Computational protocol: Dual protein kinase and nucleoside kinase modulators for rationally designed polypharmacology

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[…] Raw files generated from mass spectrometry analysis were processed with Proteome Discoverer 1.3 (Thermo fisher Scientific). This software was used to search data via in-house Mascot server (version 2.4.1; Matrix Science Inc.) against the Human subset (20,264 sequences) of the SwissProt database (version 2014-03). For the database search the following settings were used: a maximum of one miss-cleavage, oxidation as a variable modification of methionine, carbamido-methylation as a fixed modification of cysteine and trypsin was set as the enzyme. A peptide mass tolerance of 6 p.p.m. and a fragment mass tolerance of 0.8 Da were allowed. Only peptides with high stringency Mascot Score were used for protein identification. Peptides FDR <1% was used. Each pull-down experiment was performed using two types of beads to select specific drug interactors from experimental contaminants: beads coupled to the drug and control beads without the drug. A complete list of identified proteins was enclosed in Supplementary Datas −.To go further in the analysis, relative intensity-based label-free quantification was processed using Progenesis LC−MS software (Progenesis QI for Proteomics v1.0; Nonlinear Dynamics) according to manufacturer instruction (Supplementary Datas , ). First, raw LC Orbitrap MS data were imported and LC−MS heatmap of retention time and m/z were generated. Features from these LC−MS were automatically aligned and filtered to retain signals crossing the following parameters; retention time 15–135 min, m/z 300–1700, charge state 2–6 and 3 or more isotopes. MS−MS spectra were exported into peak list as Mascot generic files (MGF) to allow protein identification using the following inclusion options; the 3 highest intensity precursors for each features and precursor intensity over 25%. MGF files were used to search data via in-house Mascot server (version 2.4.1; Matrix Science Inc.) against the Human database subset of the SwissProt database (version 2014.03). Database search were done using the following settings: a maximum of one trypsin miss-cleavage allowed, methionine oxidation and cysteine carbamido-methylation as fixed modification. A peptide mass tolerance of 6 p.p.m. and a fragment mass tolerance of 0.8 Da were allowed for search analysis. Only peptides adjusted to 5% false discovery rate and with ion score cutoff of 20 were exported from Mascot results and imported back to Progenesis LC−MS for protein grouping and quantification. The raw abundances of all identified peptides were used to normalise LC−MS−MS intensities. Total ion intensity signal from each of the individual peptides generated protein quantification. Any conflicting peptide identifications were removed from the measurements of the quantified proteins. Univariate one-way analyses of variance (ANOVA) were performed within Progenesis LC−MS to calculate the protein p-value according to the sum of the normalised abundances across all runs. [...] Sensitivity to gemcitabine and combination treatment with gemcitabine and masitinib were investigated by proliferation assays in cell lines using the CellTiter-Blue Reagent (Promega). The cells were plated in 96-well plates (5000 cells per well) in supplemented RPMI-1640 and/or DMEM media and exposed to either an increasing concentration of gemcitabine (0−100 µM) or masitinib (0−10 µM) or the combination of both and incubated for 5 days. At the end of incubation, 10 µl of CellTiter-Blue Reagent were added to each well. The absorbance was read at 590 nm. The effect of the drugs on cells was expressed as a percentage of proliferation compared to untreated cells. The experiments were performed in triplicates and data are presented as the mean ± s.d. Drug synergy effects were analysed using Combenefit (Cancer Research Cambridge Institute), a software tool that enables the visualisation, analysis and quantification of drug combination effects. The data from combination treatments were processed using three synergy reference models: highest single agent (HSA) model, Loewe additivity model and Bliss independence model for HRT18 and LnCAP cell lines. [...] Prior to data collection, crystals were rapidly soaked in a cryo-buffer, containing reservoir solution complemented with 25% (v/v) glycerol, and subsequently flash frozen in liquid nitrogen. X-ray data were collected at the European Synchrotron Radiation Facility (Grenoble, FRANCE) on beamline ID23-1 and ID23-2. The data reduction and scaling were performed using XDS suite. [...] The structure of dCK-C3S was solved by molecular replacement using PHASER and the chain A of the recently published dCK-C4S structure (PDB ID: 1P60) was used as starting model. The initial molecular replacement solution was further refined using BUSTER (Bricogne G., Blanc E., Brandl M., Flensburg C., Keller P., Paciorek W., Roversi P., Sharff A., Smart O.S., Vonrhein C., Womack T.O. (2011). BUSTER version 2.10.2. Cambridge, United Kingdom: Global Phasing Ltd.), alternating with cycles of manual rebuilding in COOT. Full data and refinement statistics are shown in Supplementary Table . […]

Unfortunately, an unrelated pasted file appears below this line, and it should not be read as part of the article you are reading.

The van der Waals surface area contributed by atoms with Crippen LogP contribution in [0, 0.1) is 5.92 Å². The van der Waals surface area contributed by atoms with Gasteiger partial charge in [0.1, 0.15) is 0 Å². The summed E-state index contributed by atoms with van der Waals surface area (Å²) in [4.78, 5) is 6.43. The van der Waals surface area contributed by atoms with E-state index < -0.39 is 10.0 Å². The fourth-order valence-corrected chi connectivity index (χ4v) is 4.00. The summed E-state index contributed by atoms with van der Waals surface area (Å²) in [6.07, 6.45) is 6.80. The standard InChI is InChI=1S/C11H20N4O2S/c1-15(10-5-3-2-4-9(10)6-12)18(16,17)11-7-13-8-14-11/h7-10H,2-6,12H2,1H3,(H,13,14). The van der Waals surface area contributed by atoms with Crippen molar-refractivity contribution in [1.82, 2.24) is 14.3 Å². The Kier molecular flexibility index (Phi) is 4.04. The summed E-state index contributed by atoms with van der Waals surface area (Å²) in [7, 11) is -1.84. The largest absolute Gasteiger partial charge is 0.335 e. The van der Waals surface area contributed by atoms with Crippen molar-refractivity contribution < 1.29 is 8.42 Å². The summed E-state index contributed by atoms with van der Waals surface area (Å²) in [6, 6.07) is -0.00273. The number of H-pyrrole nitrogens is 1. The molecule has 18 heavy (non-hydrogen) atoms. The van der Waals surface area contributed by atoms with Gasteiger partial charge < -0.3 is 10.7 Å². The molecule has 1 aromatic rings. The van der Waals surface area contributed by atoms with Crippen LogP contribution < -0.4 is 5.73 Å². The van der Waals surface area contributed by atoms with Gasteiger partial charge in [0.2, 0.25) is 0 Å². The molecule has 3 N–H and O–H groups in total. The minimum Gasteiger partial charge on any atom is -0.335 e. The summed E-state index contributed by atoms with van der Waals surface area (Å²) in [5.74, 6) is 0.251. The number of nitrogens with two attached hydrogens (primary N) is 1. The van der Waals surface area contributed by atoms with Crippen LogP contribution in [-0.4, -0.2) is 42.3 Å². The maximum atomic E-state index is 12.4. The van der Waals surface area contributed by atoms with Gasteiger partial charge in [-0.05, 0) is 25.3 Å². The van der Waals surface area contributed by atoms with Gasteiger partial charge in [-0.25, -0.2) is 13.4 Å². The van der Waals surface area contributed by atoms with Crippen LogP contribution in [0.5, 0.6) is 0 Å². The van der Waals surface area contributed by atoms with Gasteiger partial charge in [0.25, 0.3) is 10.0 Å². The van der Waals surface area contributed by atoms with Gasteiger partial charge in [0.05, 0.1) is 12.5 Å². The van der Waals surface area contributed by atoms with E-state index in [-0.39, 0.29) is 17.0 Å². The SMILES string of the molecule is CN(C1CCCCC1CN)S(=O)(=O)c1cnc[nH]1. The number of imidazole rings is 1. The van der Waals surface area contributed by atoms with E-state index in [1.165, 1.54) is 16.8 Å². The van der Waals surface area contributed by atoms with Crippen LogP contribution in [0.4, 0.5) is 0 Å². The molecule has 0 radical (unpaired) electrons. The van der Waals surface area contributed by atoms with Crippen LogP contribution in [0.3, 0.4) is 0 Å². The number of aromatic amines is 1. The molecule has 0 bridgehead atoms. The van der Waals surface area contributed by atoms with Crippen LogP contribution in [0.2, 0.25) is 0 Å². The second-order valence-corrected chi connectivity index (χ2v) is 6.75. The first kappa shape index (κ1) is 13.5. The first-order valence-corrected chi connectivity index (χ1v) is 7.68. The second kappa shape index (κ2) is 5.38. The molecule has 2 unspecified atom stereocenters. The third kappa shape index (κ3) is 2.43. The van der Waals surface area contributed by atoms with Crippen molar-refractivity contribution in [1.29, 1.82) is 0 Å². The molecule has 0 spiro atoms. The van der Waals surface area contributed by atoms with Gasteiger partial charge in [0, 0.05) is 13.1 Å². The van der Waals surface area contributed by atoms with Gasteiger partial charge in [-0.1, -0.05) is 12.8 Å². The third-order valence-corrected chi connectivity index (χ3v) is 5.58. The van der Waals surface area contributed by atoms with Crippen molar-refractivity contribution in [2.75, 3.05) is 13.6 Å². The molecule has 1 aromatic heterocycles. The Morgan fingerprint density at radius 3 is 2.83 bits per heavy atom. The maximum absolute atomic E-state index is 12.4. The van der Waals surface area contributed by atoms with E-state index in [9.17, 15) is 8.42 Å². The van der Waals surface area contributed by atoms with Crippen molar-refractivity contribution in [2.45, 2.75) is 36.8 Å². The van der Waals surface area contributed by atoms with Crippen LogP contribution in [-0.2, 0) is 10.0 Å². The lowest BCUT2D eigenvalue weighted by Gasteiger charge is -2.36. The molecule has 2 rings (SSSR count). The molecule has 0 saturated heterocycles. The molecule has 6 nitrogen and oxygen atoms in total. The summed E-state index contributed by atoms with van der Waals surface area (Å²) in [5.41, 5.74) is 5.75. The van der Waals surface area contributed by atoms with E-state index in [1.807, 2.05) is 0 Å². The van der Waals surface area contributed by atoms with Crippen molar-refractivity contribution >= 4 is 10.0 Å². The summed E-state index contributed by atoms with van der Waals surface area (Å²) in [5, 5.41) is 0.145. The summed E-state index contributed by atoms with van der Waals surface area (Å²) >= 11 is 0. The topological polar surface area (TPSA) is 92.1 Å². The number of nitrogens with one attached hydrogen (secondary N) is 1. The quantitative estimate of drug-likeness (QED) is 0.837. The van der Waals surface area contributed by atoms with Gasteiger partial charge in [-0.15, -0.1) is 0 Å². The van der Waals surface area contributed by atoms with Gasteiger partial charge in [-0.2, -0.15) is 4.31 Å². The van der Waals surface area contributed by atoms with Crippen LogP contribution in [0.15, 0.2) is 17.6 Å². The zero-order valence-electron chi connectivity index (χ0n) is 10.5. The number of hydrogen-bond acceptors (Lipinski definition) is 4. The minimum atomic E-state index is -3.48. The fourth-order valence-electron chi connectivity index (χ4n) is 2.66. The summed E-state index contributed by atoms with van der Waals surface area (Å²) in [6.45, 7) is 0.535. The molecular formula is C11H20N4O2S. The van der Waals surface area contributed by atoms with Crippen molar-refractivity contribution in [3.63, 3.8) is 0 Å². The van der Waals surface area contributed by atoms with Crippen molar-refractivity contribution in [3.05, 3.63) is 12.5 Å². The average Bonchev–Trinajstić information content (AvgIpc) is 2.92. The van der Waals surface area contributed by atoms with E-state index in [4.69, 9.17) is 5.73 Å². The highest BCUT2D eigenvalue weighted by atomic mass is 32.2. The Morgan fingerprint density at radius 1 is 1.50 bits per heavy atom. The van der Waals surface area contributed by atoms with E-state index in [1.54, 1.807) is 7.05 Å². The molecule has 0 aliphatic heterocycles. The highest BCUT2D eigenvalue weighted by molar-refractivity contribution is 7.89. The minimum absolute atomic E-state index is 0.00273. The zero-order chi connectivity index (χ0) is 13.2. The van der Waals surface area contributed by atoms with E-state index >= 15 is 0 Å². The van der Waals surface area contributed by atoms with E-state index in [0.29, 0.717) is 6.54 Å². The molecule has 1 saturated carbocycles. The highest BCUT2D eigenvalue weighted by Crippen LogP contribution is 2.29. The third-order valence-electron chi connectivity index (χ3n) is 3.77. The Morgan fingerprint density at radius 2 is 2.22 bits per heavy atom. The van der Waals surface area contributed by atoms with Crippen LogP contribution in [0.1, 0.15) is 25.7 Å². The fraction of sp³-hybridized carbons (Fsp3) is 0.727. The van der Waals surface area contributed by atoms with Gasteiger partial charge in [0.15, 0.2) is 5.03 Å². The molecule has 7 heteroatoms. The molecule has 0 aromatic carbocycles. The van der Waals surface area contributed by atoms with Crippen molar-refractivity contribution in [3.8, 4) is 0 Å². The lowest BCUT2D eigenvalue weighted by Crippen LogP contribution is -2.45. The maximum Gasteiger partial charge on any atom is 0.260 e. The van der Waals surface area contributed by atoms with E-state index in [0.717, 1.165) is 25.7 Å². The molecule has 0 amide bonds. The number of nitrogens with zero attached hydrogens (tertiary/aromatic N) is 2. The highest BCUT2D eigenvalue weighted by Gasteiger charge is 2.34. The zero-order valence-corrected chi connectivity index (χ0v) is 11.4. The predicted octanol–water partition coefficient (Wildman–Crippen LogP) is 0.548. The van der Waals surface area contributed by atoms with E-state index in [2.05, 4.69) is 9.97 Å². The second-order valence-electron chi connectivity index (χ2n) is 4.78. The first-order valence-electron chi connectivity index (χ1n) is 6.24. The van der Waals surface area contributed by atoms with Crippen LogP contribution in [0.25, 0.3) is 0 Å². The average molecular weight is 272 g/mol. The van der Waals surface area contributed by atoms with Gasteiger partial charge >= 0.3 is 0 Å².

Pipeline specifications

Software tools Combenefit, XDS, Coot
Applications Drug design, Small-angle scattering, Protein structure analysis
Chemicals Deoxycytidine, Nucleosides